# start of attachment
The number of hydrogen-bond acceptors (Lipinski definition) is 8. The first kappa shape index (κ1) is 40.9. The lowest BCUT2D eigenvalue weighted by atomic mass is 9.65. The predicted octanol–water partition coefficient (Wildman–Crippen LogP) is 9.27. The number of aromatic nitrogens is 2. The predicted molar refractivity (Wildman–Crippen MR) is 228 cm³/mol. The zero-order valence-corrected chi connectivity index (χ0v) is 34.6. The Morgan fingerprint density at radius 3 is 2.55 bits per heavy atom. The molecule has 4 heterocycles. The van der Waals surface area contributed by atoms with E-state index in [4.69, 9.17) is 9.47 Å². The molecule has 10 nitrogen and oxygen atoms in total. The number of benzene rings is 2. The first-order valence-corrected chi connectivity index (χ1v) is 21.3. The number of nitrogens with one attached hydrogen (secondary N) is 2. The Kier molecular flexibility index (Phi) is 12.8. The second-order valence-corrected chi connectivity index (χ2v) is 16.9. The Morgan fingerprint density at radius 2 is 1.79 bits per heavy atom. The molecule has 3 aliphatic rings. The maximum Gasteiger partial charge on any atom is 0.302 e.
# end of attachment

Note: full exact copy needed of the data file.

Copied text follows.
The number of hydrogen-bond acceptors (Lipinski definition) is 8. The first kappa shape index (κ1) is 40.9. The lowest BCUT2D eigenvalue weighted by atomic mass is 9.65. The predicted octanol–water partition coefficient (Wildman–Crippen LogP) is 9.27. The number of aromatic nitrogens is 2. The predicted molar refractivity (Wildman–Crippen MR) is 228 cm³/mol. The zero-order valence-corrected chi connectivity index (χ0v) is 34.6. The Morgan fingerprint density at radius 3 is 2.55 bits per heavy atom. The molecule has 4 heterocycles. The van der Waals surface area contributed by atoms with E-state index in [4.69, 9.17) is 9.47 Å². The molecule has 10 nitrogen and oxygen atoms in total. The number of benzene rings is 2. The first-order valence-corrected chi connectivity index (χ1v) is 21.3. The number of nitrogens with one attached hydrogen (secondary N) is 2. The Kier molecular flexibility index (Phi) is 12.8. The second-order valence-corrected chi connectivity index (χ2v) is 16.9. The Morgan fingerprint density at radius 2 is 1.79 bits per heavy atom. The molecule has 3 aliphatic rings. The maximum Gasteiger partial charge on any atom is 0.302 e.